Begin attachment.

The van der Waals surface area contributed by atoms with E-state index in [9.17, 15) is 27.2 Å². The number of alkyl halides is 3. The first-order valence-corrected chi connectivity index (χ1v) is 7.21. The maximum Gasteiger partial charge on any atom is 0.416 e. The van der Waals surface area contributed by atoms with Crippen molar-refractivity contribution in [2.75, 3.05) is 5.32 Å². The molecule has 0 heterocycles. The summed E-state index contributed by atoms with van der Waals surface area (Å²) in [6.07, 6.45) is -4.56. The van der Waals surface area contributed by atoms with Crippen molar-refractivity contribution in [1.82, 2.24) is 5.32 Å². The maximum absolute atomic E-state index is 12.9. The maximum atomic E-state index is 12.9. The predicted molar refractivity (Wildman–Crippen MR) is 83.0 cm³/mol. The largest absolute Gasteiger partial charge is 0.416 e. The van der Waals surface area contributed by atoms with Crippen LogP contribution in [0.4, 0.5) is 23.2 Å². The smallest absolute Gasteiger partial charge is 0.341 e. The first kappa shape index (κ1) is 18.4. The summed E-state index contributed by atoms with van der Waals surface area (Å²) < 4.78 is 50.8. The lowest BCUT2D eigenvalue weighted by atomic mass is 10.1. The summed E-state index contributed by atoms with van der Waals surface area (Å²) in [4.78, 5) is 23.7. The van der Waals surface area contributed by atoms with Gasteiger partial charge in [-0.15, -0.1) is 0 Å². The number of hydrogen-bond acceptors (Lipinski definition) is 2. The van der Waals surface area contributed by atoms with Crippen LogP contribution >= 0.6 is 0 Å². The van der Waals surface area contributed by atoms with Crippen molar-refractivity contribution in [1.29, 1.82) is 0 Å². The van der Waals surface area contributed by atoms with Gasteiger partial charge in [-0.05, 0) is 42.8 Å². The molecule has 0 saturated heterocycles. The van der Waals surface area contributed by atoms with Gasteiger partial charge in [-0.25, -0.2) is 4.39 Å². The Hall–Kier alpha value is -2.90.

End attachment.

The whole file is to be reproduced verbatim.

The van der Waals surface area contributed by atoms with E-state index in [9.17, 15) is 27.2 Å². The number of alkyl halides is 3. The first-order valence-corrected chi connectivity index (χ1v) is 7.21. The maximum Gasteiger partial charge on any atom is 0.416 e. The van der Waals surface area contributed by atoms with Crippen molar-refractivity contribution in [2.75, 3.05) is 5.32 Å². The molecule has 0 heterocycles. The summed E-state index contributed by atoms with van der Waals surface area (Å²) in [6.07, 6.45) is -4.56. The van der Waals surface area contributed by atoms with Crippen molar-refractivity contribution in [1.82, 2.24) is 5.32 Å². The maximum absolute atomic E-state index is 12.9. The maximum atomic E-state index is 12.9. The predicted molar refractivity (Wildman–Crippen MR) is 83.0 cm³/mol. The largest absolute Gasteiger partial charge is 0.416 e. The van der Waals surface area contributed by atoms with Crippen LogP contribution in [0.4, 0.5) is 23.2 Å². The smallest absolute Gasteiger partial charge is 0.341 e. The first kappa shape index (κ1) is 18.4. The summed E-state index contributed by atoms with van der Waals surface area (Å²) < 4.78 is 50.8. The lowest BCUT2D eigenvalue weighted by atomic mass is 10.1. The summed E-state index contributed by atoms with van der Waals surface area (Å²) in [4.78, 5) is 23.7. The van der Waals surface area contributed by atoms with Gasteiger partial charge in [-0.15, -0.1) is 0 Å². The number of hydrogen-bond acceptors (Lipinski definition) is 2. The van der Waals surface area contributed by atoms with Crippen LogP contribution >= 0.6 is 0 Å². The van der Waals surface area contributed by atoms with Crippen molar-refractivity contribution in [1.29, 1.82) is 0 Å². The van der Waals surface area contributed by atoms with Gasteiger partial charge in [-0.05, 0) is 42.8 Å². The molecule has 0 saturated heterocycles. The van der Waals surface area contributed by atoms with Gasteiger partial charge in [-0.25, -0.2) is 4.39 Å². The Hall–Kier alpha value is -2.90.